Connecticut and Vermont Join the Ranks of New England States Limiting Opioid Prescriptions; Congress Also Takes Steps to Address Epidemic
On May 10, 2016, Connecticut Governor Dannel Malloy signed legislation limiting most first-time opioid prescriptions to seven days (Pub. Act 16-43). The Vermont General Assembly passed a similar bill earlier this month, which will require the state’s Health Commissioner to adopt rules governing opioid prescribing. (Note: The Vermont law was passed during the final week of the legislative session; as of Wednesday May 18th, 2016, the bill has yet to reach Gov. Shumlin for his signature.) Additionally the U.S. Congress has also passed legislation that will create new grant opportunities for states to address opioid abuse.
With more flexibility for prescribers, than the laws passed recently in Massachusetts and Maine, Connecticut’s legislation affords exceptions for palliative care and cancer pain, and allows providers to prescribe in excess of the cap for acute pain based on professional judgment. Furthermore, Connecticut did not restrict the supply of opioids that could be prescribed for chronic pain.
The law builds on 2015 legislation (Pub. Act 15-198) that set requirements for using the state’s prescription drug monitoring program, authorized pharmacists to prescribe naloxone, and required health care providers to complete continuing education courses in pain management and prescribing controlled substances. New provisions include:
- Prescription Drug Monitoring Program: Prescribers can now authorize individuals other than licensed health care professionals to use the prescription drug monitoring program on their behalf.
- Administering Naloxone: The new law includes immunity provisions for any licensed health care provider administering naloxone to treat or prevent a drug overdose; previously, only health care professionals authorized to prescribe naloxone had such immunity. The law also requires each municipality in the state to ensure that emergency responders are equipped with naloxone and prohibits insurers from requiring prior authorization for opioid antagonists.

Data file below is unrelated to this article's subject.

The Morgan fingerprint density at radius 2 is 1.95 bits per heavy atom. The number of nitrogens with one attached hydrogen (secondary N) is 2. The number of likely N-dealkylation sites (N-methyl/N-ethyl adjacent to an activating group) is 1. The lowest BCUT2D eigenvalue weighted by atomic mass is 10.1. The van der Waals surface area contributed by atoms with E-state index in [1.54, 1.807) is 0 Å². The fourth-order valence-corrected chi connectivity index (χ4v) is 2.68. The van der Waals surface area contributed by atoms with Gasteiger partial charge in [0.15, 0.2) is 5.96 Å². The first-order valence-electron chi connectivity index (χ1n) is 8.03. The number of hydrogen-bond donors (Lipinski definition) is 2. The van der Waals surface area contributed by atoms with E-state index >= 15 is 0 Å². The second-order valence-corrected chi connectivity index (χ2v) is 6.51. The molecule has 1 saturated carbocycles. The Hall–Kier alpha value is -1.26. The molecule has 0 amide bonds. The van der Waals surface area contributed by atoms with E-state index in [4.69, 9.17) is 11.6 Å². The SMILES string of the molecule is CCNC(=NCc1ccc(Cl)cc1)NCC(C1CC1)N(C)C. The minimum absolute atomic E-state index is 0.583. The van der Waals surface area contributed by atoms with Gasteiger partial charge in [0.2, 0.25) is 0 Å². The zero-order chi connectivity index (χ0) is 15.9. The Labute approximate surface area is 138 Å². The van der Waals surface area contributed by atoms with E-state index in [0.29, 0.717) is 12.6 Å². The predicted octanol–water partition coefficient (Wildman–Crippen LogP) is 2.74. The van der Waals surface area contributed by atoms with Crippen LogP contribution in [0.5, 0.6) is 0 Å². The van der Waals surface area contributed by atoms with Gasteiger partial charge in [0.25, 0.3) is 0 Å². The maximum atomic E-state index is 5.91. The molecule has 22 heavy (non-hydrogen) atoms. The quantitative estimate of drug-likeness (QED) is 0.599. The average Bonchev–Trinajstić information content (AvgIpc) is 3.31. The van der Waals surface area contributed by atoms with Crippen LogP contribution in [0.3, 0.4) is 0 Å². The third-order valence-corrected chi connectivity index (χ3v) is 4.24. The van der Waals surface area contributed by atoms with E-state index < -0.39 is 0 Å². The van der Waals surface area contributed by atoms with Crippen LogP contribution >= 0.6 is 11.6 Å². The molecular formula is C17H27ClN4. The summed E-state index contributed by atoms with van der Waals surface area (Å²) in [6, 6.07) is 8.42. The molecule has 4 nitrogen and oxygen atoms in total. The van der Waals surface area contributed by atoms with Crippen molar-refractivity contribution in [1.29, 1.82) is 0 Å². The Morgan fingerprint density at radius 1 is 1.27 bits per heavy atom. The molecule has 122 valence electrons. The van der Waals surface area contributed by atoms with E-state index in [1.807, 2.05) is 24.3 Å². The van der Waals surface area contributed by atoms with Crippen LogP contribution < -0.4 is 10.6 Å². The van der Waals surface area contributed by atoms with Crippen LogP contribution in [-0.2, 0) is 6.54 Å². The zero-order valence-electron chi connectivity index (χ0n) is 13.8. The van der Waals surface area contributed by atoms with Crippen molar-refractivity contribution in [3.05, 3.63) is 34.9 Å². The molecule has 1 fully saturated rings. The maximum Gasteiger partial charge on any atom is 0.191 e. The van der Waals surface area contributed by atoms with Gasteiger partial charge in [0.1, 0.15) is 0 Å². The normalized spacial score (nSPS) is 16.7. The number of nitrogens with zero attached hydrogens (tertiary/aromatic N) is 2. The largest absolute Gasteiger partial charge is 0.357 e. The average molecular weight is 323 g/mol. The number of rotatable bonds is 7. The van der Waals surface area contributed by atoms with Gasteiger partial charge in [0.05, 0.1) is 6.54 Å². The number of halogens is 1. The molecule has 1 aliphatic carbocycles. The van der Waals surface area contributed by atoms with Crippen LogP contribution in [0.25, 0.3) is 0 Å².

- Acupuncture: The law expands the settings in which certified individuals may practice auricular acupuncture to treat alcohol and drug abuse.
The law does not codify specific limitations on opioid prescriptions. However, the legislation does note that new regulations may include evidence-based limitations on the number of pills that can be prescribed, including a maximum number of pills prescribed following minor medical procedures. A new 35-member Controlled Substances and Pain Management Advisory Council—which replaces the state’s 29-member Unified Pain Management System Advisory Council—will consult with the state’s Health Commissioner in adopting the rules.
The bill includes a number of notable provisions that go beyond limiting access to opioids. Specifically:
- Naloxone Rescue Kits: The bill appropriates $182,000 for the purchase and distribution of naloxone rescue kits; $32,000 is earmarked for purchase and distribution to emergency medical service personnel.
- Prescription Drug Monitoring Program Requirements: Pharmacies and other dispensers must report dispensing any Schedule II-IV controlled substances within one business day. The law authorizes—but does not require—the Health Commissioner to require prescribers to query the system before writing an opioid prescription through rulemaking.
- Provider Training: The Health Commissioner must convene medical educators and other stakeholders to develop curriculum changes to ensure students and residents are trained in prescription drug abuse prevention.